Bushfire and Natural Hazards Cooperative Research Centre
In late 2013, the Bushfire and Natural Hazards Cooperative Research Centre was launched at Parliament House, Canberra, with high expectations and widespread support.
The Minister for Justice, the Hon Michael Keenan declared that the new $130 million research centre would draw together all of Australasia’s fire and emergency service authorities with the nation’s leading experts across a wide range of scientific fields to explore the causes, consequences and mitigation of natural disasters.
In July 2017, the CRC and its partners gathered in Adelaide for Research Driving Change – Showcase 2017. That event celebrated the achievements of the first four years, and acknowledging the many practical uses of the research; by CRC partners and by others.
Here in one place are the highlights and achievements of the CRC to date that aim to save lives and reduce disaster-related costs.
Our vision is to be the preferred and trusted source of research and knowledge in bushfire and natural hazards.
The CRC is conducting research to build a disaster-resilient Australia.
The CRC coordinates a national research effort in hazards, including bushfires, flood, storm, cyclone, heatwave, earthquake and tsunami.
The research program has been developed and delivered under the direction of the researchers and end-user agencies.
Now in our fifth year of operation, researchers and end-user partners are working closely together
to ensure that the research is embedded into the planning, policies and operations of partner organisations, and into the development of new research projects.
The CRC draws together all of Australia and New Zealand’s fire and emergency service authorities with
the leading experts across a range of scientific fields to explore the causes, consequences and mitigation of natural disasters. This combined effort is helping to build disaster resilient communities.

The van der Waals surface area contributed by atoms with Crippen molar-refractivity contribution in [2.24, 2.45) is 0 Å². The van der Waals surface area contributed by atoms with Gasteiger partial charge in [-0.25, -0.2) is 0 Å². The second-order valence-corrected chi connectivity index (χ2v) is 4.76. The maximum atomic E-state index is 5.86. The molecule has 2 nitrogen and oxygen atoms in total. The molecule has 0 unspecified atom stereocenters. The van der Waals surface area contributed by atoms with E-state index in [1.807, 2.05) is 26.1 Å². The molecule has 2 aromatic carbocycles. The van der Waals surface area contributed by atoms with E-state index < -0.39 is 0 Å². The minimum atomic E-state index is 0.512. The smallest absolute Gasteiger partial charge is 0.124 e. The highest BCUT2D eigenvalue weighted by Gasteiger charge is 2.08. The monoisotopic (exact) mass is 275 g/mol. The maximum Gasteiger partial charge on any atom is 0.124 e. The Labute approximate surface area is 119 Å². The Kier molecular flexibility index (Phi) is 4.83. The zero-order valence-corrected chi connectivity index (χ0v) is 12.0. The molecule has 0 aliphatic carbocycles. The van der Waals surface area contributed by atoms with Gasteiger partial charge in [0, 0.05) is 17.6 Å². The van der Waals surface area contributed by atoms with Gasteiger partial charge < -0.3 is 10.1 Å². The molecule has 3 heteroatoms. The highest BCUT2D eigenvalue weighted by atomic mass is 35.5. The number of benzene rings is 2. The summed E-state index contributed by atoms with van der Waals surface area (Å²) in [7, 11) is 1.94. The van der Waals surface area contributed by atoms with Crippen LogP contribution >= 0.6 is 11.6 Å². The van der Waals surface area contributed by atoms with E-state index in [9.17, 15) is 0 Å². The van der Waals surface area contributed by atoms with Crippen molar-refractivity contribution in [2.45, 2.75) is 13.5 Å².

The CRC conducts a multi-disciplinary research program on the major national issues across the natural hazards spectrum. The CRC is a partnership of all Australian and New Zealand fire, land and emergency service agencies; more than 30 universities; plus many federal, state and local government departments; professional and volunteer associations; and non-for-profit organisations.
From mid-2013 and backed with $47 million over eight years from the Australian Government, plus contributions from its member organisations, the CRC has been undertaking research that supports the development of cohesive, evidence-based policies, strategies and programs to build a more disaster resilient Australia.
The CRC is providing a long-term knowledge base that directly supports emergency services and other government and non-government agencies protect their communities through work to prevent, prepare for, respond to and recover from natural disasters.
The CRC is end-user driven. This means that users of the knowledge define and are involved in the ongoing development of the research program so that the work is conducted with a clear end use in mind. The utilisation of the research by the end-users to the benefit of the broader Australian community is critical to the whole process. The research program comprises three broad themes, covering 12 clusters of projects, most of which span the priorities for those working in a multi-hazard environment. The themes are:
Dr Laurie Hammond
Chairman, Bushfire and Natural Hazards CRC
In this publication the CRC looks back, forward, and beyond. The Bushfire and Natural Hazards CRC has reached an important juncture – four years into its intial funding term, with four to go. Already, we have shown that the program of research, driven by end-users, can deliver significant benefits to our emergency management partners and the community.
For the next four years and beyond, the CRC will increase its delivery of relevant and useful research for the sector. We must do this because the economic and